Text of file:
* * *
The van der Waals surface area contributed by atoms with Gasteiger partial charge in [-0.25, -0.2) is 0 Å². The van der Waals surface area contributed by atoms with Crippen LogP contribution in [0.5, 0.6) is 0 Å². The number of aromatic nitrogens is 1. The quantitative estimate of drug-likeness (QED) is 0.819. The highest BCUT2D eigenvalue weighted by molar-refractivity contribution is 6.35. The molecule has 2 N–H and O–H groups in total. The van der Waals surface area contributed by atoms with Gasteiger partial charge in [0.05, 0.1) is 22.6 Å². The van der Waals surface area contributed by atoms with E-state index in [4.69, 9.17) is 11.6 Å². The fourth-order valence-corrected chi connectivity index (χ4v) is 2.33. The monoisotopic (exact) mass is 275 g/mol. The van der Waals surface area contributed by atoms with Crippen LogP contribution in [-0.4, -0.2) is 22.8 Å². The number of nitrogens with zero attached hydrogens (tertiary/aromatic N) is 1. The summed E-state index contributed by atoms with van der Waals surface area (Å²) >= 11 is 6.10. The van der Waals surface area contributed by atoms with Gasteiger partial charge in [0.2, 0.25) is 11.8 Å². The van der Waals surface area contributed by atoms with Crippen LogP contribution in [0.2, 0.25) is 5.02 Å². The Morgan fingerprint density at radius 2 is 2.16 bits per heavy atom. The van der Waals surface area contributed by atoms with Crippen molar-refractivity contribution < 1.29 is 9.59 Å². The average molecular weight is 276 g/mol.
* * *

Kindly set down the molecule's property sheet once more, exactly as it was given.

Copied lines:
The van der Waals surface area contributed by atoms with Gasteiger partial charge in [-0.25, -0.2) is 0 Å². The van der Waals surface area contributed by atoms with Crippen LogP contribution in [0.5, 0.6) is 0 Å². The number of aromatic nitrogens is 1. The quantitative estimate of drug-likeness (QED) is 0.819. The highest BCUT2D eigenvalue weighted by molar-refractivity contribution is 6.35. The molecule has 2 N–H and O–H groups in total. The van der Waals surface area contributed by atoms with Gasteiger partial charge in [0.05, 0.1) is 22.6 Å². The van der Waals surface area contributed by atoms with E-state index in [4.69, 9.17) is 11.6 Å². The fourth-order valence-corrected chi connectivity index (χ4v) is 2.33. The monoisotopic (exact) mass is 275 g/mol. The van der Waals surface area contributed by atoms with Crippen LogP contribution in [-0.4, -0.2) is 22.8 Å². The number of nitrogens with zero attached hydrogens (tertiary/aromatic N) is 1. The summed E-state index contributed by atoms with van der Waals surface area (Å²) >= 11 is 6.10. The van der Waals surface area contributed by atoms with Gasteiger partial charge in [0.2, 0.25) is 11.8 Å². The van der Waals surface area contributed by atoms with Crippen LogP contribution in [0.2, 0.25) is 5.02 Å². The Morgan fingerprint density at radius 2 is 2.16 bits per heavy atom. The van der Waals surface area contributed by atoms with Crippen molar-refractivity contribution < 1.29 is 9.59 Å². The average molecular weight is 276 g/mol.